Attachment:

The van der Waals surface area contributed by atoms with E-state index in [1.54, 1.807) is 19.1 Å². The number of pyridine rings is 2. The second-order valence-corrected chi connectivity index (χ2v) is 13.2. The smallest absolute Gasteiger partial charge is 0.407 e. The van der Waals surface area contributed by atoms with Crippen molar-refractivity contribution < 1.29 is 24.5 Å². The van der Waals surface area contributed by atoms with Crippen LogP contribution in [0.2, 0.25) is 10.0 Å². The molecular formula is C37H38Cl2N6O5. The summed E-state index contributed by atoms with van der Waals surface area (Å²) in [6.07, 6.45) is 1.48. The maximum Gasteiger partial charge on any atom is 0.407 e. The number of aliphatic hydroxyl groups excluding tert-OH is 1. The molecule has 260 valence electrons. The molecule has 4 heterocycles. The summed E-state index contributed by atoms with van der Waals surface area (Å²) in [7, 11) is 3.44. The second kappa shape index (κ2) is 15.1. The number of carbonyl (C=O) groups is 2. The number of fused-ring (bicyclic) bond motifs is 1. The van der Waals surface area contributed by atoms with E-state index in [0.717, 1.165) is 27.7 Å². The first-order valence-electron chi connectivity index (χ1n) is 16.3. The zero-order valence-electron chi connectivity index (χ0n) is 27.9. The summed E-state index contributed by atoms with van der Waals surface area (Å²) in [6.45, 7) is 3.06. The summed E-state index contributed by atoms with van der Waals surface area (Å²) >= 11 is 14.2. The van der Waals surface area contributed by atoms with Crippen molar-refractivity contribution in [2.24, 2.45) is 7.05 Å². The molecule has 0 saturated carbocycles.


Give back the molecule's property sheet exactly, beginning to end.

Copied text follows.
The van der Waals surface area contributed by atoms with E-state index in [1.54, 1.807) is 19.1 Å². The number of pyridine rings is 2. The second-order valence-corrected chi connectivity index (χ2v) is 13.2. The smallest absolute Gasteiger partial charge is 0.407 e. The van der Waals surface area contributed by atoms with Crippen molar-refractivity contribution < 1.29 is 24.5 Å². The van der Waals surface area contributed by atoms with Crippen LogP contribution in [0.2, 0.25) is 10.0 Å². The molecular formula is C37H38Cl2N6O5. The summed E-state index contributed by atoms with van der Waals surface area (Å²) in [6.07, 6.45) is 1.48. The maximum Gasteiger partial charge on any atom is 0.407 e. The number of aliphatic hydroxyl groups excluding tert-OH is 1. The molecule has 260 valence electrons. The molecule has 4 heterocycles. The summed E-state index contributed by atoms with van der Waals surface area (Å²) in [7, 11) is 3.44. The second kappa shape index (κ2) is 15.1. The number of carbonyl (C=O) groups is 2. The number of fused-ring (bicyclic) bond motifs is 1. The van der Waals surface area contributed by atoms with E-state index in [0.717, 1.165) is 27.7 Å². The first-order valence-electron chi connectivity index (χ1n) is 16.3. The zero-order valence-electron chi connectivity index (χ0n) is 27.9. The summed E-state index contributed by atoms with van der Waals surface area (Å²) in [6.45, 7) is 3.06. The summed E-state index contributed by atoms with van der Waals surface area (Å²) >= 11 is 14.2. The van der Waals surface area contributed by atoms with Crippen molar-refractivity contribution in [2.24, 2.45) is 7.05 Å². The molecule has 0 saturated carbocycles.